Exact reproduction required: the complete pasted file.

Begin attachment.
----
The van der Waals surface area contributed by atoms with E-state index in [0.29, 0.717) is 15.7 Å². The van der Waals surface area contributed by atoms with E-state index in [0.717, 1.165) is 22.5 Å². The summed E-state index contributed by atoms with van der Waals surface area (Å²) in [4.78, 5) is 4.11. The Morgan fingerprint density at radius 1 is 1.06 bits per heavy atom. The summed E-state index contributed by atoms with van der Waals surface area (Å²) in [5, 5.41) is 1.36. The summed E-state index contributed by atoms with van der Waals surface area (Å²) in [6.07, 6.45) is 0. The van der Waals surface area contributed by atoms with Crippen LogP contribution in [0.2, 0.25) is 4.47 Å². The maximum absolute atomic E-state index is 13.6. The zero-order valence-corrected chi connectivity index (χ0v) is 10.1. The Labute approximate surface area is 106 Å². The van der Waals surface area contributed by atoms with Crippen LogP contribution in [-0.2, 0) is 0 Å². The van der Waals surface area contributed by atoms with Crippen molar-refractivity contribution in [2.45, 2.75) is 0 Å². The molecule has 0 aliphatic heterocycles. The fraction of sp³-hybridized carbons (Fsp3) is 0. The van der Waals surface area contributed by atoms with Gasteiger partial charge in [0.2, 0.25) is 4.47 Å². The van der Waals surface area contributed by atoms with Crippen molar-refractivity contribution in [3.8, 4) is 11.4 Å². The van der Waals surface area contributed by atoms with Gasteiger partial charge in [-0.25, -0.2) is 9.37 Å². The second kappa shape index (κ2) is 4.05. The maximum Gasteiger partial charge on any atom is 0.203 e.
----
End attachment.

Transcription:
The van der Waals surface area contributed by atoms with E-state index in [0.29, 0.717) is 15.7 Å². The van der Waals surface area contributed by atoms with E-state index in [0.717, 1.165) is 22.5 Å². The summed E-state index contributed by atoms with van der Waals surface area (Å²) in [4.78, 5) is 4.11. The Morgan fingerprint density at radius 1 is 1.06 bits per heavy atom. The summed E-state index contributed by atoms with van der Waals surface area (Å²) in [5, 5.41) is 1.36. The summed E-state index contributed by atoms with van der Waals surface area (Å²) in [6.07, 6.45) is 0. The van der Waals surface area contributed by atoms with Crippen LogP contribution in [0.2, 0.25) is 4.47 Å². The maximum absolute atomic E-state index is 13.6. The zero-order valence-corrected chi connectivity index (χ0v) is 10.1. The Labute approximate surface area is 106 Å². The van der Waals surface area contributed by atoms with Crippen LogP contribution in [-0.2, 0) is 0 Å². The van der Waals surface area contributed by atoms with Crippen molar-refractivity contribution in [2.45, 2.75) is 0 Å². The molecule has 0 aliphatic heterocycles. The fraction of sp³-hybridized carbons (Fsp3) is 0. The van der Waals surface area contributed by atoms with Gasteiger partial charge in [0.2, 0.25) is 4.47 Å². The van der Waals surface area contributed by atoms with Crippen molar-refractivity contribution in [3.8, 4) is 11.4 Å². The van der Waals surface area contributed by atoms with Gasteiger partial charge in [-0.25, -0.2) is 9.37 Å². The second kappa shape index (κ2) is 4.05. The maximum Gasteiger partial charge on any atom is 0.203 e.